Fennel is an antiseptic, antispasmodic, carminative, depurative, diuretic, expectorant, laxative, stimulant, digestive and may be used for cellulite and obesity. It is also believed to be invigorating, restoring, stimulating and warming.
Safety and use precautions
None, avoid use during pregnancy
Ocean fennel has been used by humans since ancient Egypt. The ancient Egyptians used it in medicine or cooking, and believed that it had the effect of “awakening the soul”. In the Chinese dietary tradition, the cousin of fennel, star anise, is used as a medicinal material to treat flatulence.
The most noticed benefit of fennel is its estrogen-like benefit. Anethole is an ether structure, its mechanism of action is similar to estrogen, so some studies have shown that fennel may be another type of estrogen drug.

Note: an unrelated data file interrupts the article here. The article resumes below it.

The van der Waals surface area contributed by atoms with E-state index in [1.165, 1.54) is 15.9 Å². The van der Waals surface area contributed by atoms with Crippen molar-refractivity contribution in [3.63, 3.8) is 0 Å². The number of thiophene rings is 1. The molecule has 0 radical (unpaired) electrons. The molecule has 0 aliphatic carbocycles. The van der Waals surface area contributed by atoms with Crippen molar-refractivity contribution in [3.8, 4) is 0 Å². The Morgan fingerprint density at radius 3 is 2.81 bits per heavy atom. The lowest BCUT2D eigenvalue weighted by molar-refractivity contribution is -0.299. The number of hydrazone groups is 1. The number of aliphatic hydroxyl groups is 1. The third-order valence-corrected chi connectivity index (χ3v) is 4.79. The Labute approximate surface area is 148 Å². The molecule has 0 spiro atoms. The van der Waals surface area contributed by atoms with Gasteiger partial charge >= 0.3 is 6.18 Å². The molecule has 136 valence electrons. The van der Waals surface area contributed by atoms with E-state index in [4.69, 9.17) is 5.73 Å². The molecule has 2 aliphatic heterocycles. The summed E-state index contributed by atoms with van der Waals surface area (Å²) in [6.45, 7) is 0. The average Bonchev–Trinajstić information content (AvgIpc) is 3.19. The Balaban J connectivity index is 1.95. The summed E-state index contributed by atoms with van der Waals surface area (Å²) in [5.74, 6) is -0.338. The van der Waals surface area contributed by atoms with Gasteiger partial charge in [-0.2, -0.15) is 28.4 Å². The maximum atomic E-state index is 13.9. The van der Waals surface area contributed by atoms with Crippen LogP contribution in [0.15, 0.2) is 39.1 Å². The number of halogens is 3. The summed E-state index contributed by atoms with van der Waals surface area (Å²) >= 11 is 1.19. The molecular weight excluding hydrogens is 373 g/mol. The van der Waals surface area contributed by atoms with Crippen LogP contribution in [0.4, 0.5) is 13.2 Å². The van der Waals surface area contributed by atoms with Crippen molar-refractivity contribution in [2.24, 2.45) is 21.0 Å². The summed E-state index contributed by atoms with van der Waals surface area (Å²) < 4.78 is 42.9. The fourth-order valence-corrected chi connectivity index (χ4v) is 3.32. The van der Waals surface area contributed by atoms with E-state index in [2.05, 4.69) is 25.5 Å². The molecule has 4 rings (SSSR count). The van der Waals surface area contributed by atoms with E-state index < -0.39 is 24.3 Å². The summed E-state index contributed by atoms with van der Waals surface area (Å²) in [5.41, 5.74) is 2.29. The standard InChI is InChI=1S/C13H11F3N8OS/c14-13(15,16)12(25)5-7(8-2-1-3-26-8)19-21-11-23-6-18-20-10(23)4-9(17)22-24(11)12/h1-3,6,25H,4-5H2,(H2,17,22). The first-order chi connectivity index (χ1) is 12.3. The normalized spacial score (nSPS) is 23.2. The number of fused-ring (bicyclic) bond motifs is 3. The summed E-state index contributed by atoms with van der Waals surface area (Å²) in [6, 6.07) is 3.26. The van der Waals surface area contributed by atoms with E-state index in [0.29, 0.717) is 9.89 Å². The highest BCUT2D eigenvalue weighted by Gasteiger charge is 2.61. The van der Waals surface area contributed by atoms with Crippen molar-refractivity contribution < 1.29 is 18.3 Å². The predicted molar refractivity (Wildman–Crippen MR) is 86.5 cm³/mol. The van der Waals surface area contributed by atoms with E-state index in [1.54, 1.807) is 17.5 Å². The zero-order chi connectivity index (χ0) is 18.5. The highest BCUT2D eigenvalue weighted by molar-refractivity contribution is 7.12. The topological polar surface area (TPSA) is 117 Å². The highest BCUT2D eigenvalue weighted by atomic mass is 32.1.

In the reproductive system, fennel, like other ether essential oils, can be used to promote the secretion of breast milk, and it is also helpful for menstrual pain or abnormal menstrual conditions. What’s more special is that fennel is more effective than other ether essential oils in the treatment of menstrual cramps because of its significant anti-spasmodic benefits.
In the digestive system, fennel has the effect of dispelling flatulence. For users who are accustomed to having flatulence after eating, they may wish to massage their abdomen with a low dose of fennel half an hour before a meal to avoid flatulence.
Are Anise and Fennel the Same?
While both fennel (Foeniculum vulgare) and anise (Pimpinella anisum) are native to the Mediterranean and both are from the same family, Apiaceae, there is, indeed, a difference. Sure, they both have a licorice flavor profile similar to tarragon or star anise (no relation to P. anisum), but they are completely different plants.